I've been a bit quiet here on my blog for the past few months, partly because I've had plenty of stuff outside of work keeping me busy, and partly because I've been working away at several updates to my Pluralsight courses.
The downside of creating courses about Azure is that it is an extremely fast-moving space. New features and services are constantly being added to the platform. The portal changes very frequently, so I've had plenty of demos that needed re-recording to show the updated UI.
One particularly nice thing about this round of updates is that some of the demos are shorter! It's nice to see the need for workarounds and complex pre-requisite setups being removed. I think the next few years of updates to cloud services needs to be more focused on simplification and ease of use, rather than adding in loads of additional features, and so it's pleasing to see that happening with many.
Anyway, here's a quick rundown of what's changed the six Pluralsight courses I've updated recently:
Durable Functions Fundamentals
I recorded the original version of my Durable Functions Fundamentals course just before version 2 of Azure Functions was released, and there were also a couple of small breaking changes to the Durable Functions extension itself. So this update was my largest, re-recording all the demos with the latest versions of Visual Studio, Azure Functions and the Durable Functions extension.
Durable Functions remains one of my favourite capabilities of Azure Functions, and is well worth considering if you are implementing any kind of long-running business workflows. It's great to see Durable Functions continue to improve and is now much easier to host in a containerized environment so you can benefit from it's capabilities even if you're not hosting in Azure.
Deploying and Manage Containers
My Microsoft Azure Developer: Deploying and Managing Containers covers a basic introduction to Docker, and then surveys all the many ways you can run containers in Azure. Many of the demo recordings have been updated to reflect changes in tooling, and base container image names.
Probably the biggest change is that Azure Service Fabric Mesh has been retired. In one sense this feels a real shame, as I felt it was a really great idea, providing a really easy to use serverless containerized microservices hosting platform. However, I think that the idea behind Service Fabric Mesh lives on, and we are seeing the emergence of similar platforms based on Kubernetes instead, that will hopefully soon offer all the benefits and simplicity that Service Fabric Mesh promised.
I also updated the Azure Kubernetes Service demos to reflect the many changes in the portal. One really nice simplification is that now you can view and manage Kubernetes resources directly within the Azure Portal - removing some of the complexities of setting up the old dashboard experience.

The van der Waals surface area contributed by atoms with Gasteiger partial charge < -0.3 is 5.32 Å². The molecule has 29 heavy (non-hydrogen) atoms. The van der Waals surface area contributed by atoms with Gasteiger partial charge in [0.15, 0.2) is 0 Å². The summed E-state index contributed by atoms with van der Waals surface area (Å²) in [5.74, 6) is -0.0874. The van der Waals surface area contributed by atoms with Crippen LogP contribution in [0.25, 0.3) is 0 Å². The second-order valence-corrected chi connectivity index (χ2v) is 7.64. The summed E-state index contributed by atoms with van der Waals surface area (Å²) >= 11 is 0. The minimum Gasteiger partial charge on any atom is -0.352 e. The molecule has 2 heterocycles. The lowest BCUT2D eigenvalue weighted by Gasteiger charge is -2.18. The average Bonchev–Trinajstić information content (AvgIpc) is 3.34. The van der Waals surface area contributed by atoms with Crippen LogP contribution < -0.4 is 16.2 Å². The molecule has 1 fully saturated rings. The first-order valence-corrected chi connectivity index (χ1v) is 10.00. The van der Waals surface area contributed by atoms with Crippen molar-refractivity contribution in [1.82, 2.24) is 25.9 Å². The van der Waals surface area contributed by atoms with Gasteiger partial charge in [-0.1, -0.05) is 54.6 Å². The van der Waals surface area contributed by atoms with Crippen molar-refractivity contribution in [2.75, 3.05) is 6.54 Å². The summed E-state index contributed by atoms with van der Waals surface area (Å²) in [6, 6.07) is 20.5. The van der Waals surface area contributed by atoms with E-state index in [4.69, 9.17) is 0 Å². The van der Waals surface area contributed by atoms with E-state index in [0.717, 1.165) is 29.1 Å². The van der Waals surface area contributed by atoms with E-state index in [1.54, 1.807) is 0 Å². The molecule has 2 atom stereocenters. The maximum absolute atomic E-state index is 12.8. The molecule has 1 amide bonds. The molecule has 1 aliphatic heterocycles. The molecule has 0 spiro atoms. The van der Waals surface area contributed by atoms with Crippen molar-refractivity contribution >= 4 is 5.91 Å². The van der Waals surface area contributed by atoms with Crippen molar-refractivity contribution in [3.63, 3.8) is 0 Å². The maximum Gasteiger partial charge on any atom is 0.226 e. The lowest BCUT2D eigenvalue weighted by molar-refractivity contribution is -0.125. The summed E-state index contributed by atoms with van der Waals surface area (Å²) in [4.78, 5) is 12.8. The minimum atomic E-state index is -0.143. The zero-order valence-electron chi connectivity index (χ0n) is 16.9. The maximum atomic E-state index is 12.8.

Create Serverless Functions
My Microsoft Azure Developer: Create Serverless Functions course also had a fairly substantial update. I focused particularly on updating the Visual Studio and VS Code demos, as well as the places where the portal was shown. I also updated the module on containerizing Azure Functions as the base image names have changed.
Microservices Fundamentals and Building Microservices
I also updated two of my microservices courses, Microservices Fundamentals and Building Microservices. These courses are intended to teach the principles of microservices rather than showing implementation specifics, so there were fewer changes needed.
However, the reference demo application eShopOnContainers has been updated and improved somewhat since I first recorded the course. So I have updated all the demo recordings to show a newer version of eShopOnContainers (the exact version I use is my fork on GitHub).
It's nice to see that the updated eShopOnContainers is simpler to work with. The
docker build command is simpler, running it with WSL 2 on Windows requires less setup effort, and the integration tests run out of the box in Visual Studio 2019 now thanks to the built-in container integration that automatically starts up the dependent containerized services like RabbitMQ. One slight change of note is that when you access the homepage you need to visit it via
host.docker.local instead of
localhost or the identity microservice won't accept the redirect URL when you log in.
Implement Azure Functions (AZ-204)
My Microsoft Azure Developer: Implement Azure Functions course is a very short and focused course intended to provide the background information about Azure Functions necessary for taking the AZ-204 certification (Developing Solutions for Microsoft Azure). A new objective was recently added to the exam which is to implement custom handlers. To be honest, I was a little surprised this is expected knowledge for the exam as custom handlers are something that I think the majority of Azure Functions developers will not need to make use of. But it is useful to at least know they exist and what scenarios they can help with, so I added a short module explaining that.
There are a few other Pluralsight courses of mine that would benefit from an update, as well as some ideas I have for new courses, so there may be some more courses released later this year. I have also submitted a few talk ideas for upcoming conferences - it's great to see that these are coming back, and I was particularly pleased to see that the South Coast Summit is being held very close to where I live - it would be great to see you there if you can make it along.